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I have a laptop I'm setting up to multi-boot between Win 7, Solaris 11, Ubuntu 14.04, and CentOS 7. I have a common FAT32 partition for all of them to save data to. I'm less familiar with Solaris and haven't used it in years, and am really struggling :-)

'format' says:

AVAILABLE DISK SELECTIONS:
   0. c2t0d0 <ATA-Samsung SSD 850-2B6Q cyl 5013 alt 2 hd 224 sec 56>
      /pci@0,0/pci1028,49a@1f,2/disk@0,0

partition> print
Current partition table (original):
Total disk cylinders available: 5013 + 2 (reserved cylinders)

Part      Tag    Flag     Cylinders        Size            Blocks
0       root    wm       1 - 5014       29.99GB    (5014/0/0) 62895616
1 unassigned    wm       0               0         (0/0/0)           0
2     backup    wu       0 - 5014       30.00GB    (5015/0/0) 62908160
3 unassigned    wm       0               0         (0/0/0)           0
4 unassigned    wm       0               0         (0/0/0)           0
5 unassigned    wm       0               0         (0/0/0)           0
6 unassigned    wm       0               0         (0/0/0)           0
7 unassigned    wm       0               0         (0/0/0)           0
8       boot    wu       0 -    0        6.12MB    (1/0/0)       12544
9 unassigned    wm       0               0         (0/0/0)           0

                                           Cylinders
  Partition   Status    Type          Start   End   Length    %
  =========   ======    ============  =====   ===   ======   ===
      1                 IFS: NTFS         0    16      17      0
      2                 IFS: NTFS        16  5015    5000     13
      3       Active    Solaris2       5016  10030    5015     13
      4                 EXT-DOS        10031  39868    29838     75

I cannot for the life of me find the correct device ID. /dev/dsk/c2t0d0p0:4, c2t0d0p4:1, c2t0d0p4:e, nothing. Under Linux, it's /dev/sda10

Output of 'df -k'

Filesystem           1024-blocks        Used   Available Capacity  Mounted on
rpool/ROOT/solaris      30707712     4959478    18800914    21%    /
/devices                       0           0           0     0%    /devices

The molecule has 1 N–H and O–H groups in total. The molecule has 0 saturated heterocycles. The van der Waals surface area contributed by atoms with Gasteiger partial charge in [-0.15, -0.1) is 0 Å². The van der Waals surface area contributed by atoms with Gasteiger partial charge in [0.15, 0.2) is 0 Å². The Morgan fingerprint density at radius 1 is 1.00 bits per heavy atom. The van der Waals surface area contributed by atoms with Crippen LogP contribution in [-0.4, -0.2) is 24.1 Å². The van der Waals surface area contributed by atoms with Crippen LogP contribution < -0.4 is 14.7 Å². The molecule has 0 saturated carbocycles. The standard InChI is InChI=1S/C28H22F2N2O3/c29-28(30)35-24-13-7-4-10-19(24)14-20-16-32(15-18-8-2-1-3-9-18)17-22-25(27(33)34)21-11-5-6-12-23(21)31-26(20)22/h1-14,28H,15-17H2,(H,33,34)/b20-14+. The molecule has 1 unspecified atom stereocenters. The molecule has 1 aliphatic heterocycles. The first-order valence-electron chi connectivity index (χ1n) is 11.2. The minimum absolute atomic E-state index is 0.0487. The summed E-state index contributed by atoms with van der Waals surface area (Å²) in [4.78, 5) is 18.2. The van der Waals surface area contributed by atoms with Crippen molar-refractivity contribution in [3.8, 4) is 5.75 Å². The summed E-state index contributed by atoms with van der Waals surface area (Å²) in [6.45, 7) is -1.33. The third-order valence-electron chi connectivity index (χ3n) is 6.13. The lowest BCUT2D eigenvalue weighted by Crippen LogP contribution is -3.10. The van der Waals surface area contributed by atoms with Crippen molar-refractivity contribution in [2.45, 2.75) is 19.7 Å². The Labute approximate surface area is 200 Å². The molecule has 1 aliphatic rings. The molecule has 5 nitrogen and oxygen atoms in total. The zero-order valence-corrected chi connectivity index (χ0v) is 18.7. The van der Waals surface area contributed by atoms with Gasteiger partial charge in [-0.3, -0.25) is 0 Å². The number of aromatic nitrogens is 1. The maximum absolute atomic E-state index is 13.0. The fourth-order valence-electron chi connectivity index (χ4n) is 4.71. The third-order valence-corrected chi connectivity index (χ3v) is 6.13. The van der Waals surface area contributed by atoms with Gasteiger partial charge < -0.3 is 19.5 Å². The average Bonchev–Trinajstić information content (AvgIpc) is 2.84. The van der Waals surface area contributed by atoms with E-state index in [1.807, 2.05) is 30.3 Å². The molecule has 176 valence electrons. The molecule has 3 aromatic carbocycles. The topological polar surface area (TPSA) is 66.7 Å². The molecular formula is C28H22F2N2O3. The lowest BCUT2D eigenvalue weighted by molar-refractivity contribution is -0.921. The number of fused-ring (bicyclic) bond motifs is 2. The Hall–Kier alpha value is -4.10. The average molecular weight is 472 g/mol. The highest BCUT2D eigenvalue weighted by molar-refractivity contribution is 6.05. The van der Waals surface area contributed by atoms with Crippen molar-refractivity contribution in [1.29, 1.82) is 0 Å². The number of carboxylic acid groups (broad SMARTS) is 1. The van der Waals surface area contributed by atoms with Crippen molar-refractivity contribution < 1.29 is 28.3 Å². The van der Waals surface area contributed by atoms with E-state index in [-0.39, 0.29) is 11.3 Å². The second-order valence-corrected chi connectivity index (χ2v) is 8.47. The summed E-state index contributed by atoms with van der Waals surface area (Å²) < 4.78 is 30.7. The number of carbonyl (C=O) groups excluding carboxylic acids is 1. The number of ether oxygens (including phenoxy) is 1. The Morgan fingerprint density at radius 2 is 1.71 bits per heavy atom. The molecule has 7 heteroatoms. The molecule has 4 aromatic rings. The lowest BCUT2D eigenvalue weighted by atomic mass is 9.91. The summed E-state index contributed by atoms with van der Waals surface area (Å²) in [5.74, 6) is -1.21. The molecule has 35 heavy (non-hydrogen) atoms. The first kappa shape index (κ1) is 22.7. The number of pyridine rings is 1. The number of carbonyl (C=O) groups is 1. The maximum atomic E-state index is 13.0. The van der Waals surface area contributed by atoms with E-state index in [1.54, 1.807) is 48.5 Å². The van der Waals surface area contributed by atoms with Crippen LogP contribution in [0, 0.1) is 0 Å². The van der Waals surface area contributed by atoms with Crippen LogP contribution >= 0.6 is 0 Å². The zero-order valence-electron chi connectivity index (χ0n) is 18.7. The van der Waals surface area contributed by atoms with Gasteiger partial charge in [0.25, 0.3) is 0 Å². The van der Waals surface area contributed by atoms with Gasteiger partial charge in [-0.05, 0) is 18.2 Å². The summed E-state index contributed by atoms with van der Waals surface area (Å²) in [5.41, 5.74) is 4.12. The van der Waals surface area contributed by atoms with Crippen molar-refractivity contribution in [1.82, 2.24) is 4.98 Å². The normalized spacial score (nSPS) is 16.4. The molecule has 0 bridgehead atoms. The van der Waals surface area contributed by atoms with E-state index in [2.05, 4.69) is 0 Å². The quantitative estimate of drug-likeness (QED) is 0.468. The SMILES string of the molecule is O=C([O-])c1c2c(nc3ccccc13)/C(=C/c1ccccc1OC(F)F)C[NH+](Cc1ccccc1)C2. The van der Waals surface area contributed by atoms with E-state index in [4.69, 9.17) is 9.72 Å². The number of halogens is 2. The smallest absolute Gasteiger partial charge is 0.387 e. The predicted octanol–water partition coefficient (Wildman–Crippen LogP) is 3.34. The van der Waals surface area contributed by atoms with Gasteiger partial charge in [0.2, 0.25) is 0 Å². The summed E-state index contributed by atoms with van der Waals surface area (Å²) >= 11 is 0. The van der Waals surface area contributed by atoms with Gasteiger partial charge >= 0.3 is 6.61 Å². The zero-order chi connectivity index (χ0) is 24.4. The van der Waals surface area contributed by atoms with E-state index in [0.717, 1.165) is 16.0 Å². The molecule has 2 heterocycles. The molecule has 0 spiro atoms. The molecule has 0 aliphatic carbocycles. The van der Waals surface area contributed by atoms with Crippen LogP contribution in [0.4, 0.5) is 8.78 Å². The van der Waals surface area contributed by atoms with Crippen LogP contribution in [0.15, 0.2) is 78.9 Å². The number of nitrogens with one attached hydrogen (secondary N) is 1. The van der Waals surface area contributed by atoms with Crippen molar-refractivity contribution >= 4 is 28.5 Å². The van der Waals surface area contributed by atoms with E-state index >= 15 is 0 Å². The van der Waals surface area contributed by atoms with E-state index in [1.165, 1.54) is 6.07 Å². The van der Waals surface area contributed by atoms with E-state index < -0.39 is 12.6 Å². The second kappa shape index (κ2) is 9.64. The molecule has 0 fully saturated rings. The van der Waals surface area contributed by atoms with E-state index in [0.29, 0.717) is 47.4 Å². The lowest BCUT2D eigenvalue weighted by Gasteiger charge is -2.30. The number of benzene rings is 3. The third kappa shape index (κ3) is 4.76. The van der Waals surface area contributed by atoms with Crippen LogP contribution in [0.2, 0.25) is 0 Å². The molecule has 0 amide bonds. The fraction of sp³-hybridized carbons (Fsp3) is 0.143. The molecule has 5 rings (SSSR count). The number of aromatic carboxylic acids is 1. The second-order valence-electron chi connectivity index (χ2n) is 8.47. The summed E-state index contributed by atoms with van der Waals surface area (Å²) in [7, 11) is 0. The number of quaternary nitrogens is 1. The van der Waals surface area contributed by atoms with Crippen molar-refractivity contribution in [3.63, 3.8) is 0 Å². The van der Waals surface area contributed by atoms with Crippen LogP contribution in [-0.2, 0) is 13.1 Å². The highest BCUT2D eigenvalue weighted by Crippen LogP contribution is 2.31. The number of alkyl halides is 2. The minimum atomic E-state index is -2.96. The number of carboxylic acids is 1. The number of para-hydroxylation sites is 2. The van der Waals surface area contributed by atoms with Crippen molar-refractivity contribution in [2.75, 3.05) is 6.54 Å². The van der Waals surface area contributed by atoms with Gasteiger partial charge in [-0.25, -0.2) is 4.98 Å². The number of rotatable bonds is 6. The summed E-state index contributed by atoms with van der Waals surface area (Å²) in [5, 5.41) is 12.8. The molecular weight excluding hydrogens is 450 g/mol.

/dev                           0           0           0     0%    /dev
ctfs                           0           0           0     0%        /system/contract
proc                           0           0           0     0%    /proc
mnttab                         0           0           0     0%    /etc/mnttab
swap                     7819364        1684     7817680     1%    /system/volatile
objfs                          0           0           0     0%    /system/object
sharefs                        0           0           0     0%    /etc/dfs/sharetab
/usr/lib/libc/libc_hwcap1.so.1
                    23760392     4959478    18800914    21%    /lib/libc.so.1
fd                             0           0           0     0%    /dev/fd
rpool/ROOT/solaris/var
                    30707712      265627    18800914     2%    /var
swap                     7948816      131136     7817680     2%    /tmp
rpool/VARSHARE          30707712          62    18800914     1%    /var/share
rpool/export            30707712          32    18800914     1%    /export
rpool/export/home       30707712          32    18800914     1%    /export/home
rpool/export/home/joliver
                    30707712        7922    18800914     1%    /export/home/joliver
rpool                   30707712        4967    18800914     1%    /rpool
rpool/VARSHARE/zones    30707712          31    18800914     1%    /system/zones
rpool/VARSHARE/pkg      30707712          32    18800914     1%    /var/share/pkg
rpool/VARSHARE/pkg/repositories
                    30707712          31    18800914     1%    /var/share/pkg/repositories
  • What's the output from df -k /? – Andrew Henle Mar 7 '16 at 11:14
  • Pasted, even though since this slice isn't mounted, it isn't going to show up... ;-) – John Oliver Mar 9 '16 at 15:05
1

What you are looking for is the following:

format -> select the desired disks -> fdisk

Solaris on x86 uses a partition to create its own partition style(slices). So, from Windows and Linux you will see one partition type Solaris and the rest of the other partitions. Under Solaris you will see only the Solaris partition unless you use the fdisk command. From there you can take the id of the partition you are looking for.

To make sure that you will be mounting the correct one, you can always make and initial test with fstyp command

fstyp /dev/dsk/c1t0d0pX where X is the partition id.

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